You can identify the symptoms of common car crash injuries right away. You won’t be able to bear weight on a broken leg, nor will you be able to get out of the vehicle if you suffered a spinal cord injury.
However, not all injuries are obvious right away after a car crash. It could be several days or even a week, maybe longer, before you have any symptoms of a traumatic brain injury (TBI). To ensure you get medical care quickly if you need it, you need to know the warning signs of TBIs and watch for them after a car crash.
Headache and sleep symptoms
A persistent headache after a car crash could be a sign of bleeding or bruising on the brain. A headache that gets worse over time is also reason for concern.
Some people will experience disruptions to their sleep cycle. They may have trouble staying awake or trouble falling asleep. If you noticed head pain or changes to your sleep pattern after hitting your head or losing consciousness during a car crash, you could have a TBI.
A lot of your brain’s functioning focus on processing sensory information. When you have an injury to your brain, your sensory perception changes. People report blurry vision, ringing in their ears and sometimes even olfactory hallucinations.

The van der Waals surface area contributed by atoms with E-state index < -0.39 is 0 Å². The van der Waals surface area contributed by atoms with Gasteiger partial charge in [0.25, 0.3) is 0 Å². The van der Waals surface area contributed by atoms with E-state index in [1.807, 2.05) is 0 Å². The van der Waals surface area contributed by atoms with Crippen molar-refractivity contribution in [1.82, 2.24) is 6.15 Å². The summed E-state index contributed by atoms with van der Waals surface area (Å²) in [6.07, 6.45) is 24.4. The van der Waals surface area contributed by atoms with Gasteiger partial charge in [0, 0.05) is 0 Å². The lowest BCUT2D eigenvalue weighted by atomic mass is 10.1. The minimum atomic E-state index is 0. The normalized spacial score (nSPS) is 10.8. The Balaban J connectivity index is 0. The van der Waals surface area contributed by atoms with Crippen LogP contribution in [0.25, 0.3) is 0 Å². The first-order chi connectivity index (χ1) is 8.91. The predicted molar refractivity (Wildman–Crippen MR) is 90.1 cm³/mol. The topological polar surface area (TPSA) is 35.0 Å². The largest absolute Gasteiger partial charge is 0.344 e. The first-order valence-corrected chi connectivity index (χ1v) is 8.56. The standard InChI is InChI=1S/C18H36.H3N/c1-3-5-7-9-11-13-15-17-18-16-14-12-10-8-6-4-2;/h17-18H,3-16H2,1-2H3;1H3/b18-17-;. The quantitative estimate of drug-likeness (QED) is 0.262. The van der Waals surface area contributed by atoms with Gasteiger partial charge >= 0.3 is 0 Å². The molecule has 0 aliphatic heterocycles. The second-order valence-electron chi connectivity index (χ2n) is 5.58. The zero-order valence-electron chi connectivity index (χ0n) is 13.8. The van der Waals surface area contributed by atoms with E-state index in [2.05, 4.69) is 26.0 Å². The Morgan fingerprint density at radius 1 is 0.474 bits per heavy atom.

Your communication skills may also suffer. People may have issues with slurred speech because of a brain injury.
Motor function symptoms
Your brain controls your physical body, so brain injuries can cause concerning physical symptoms. Some people may have a change in gait or the way they move their legs when they walk. Some people may develop issues with their sense of balance or coordination.
Others may find themselves struggling with fine motor control, like writing or sewing, or dealing with a reduction in overall strength.
Changes in behavior and personality
Injuries to your brain can drastically change how you perceive the world and how you behave. Changes to personality and behavior are common after TBIs. Some people may become more excitable or more stoic. Some people may not notice the change themselves but may instead hear family members complaining about how they are no longer the same person.
Anyone reporting these kinds of injuries will require medical care so that their symptoms don’t get worse. Recognizing the common symptoms of a traumatic brain injury could improve your prognosis and help you get compensation for the medical and financial consequences of a TBI.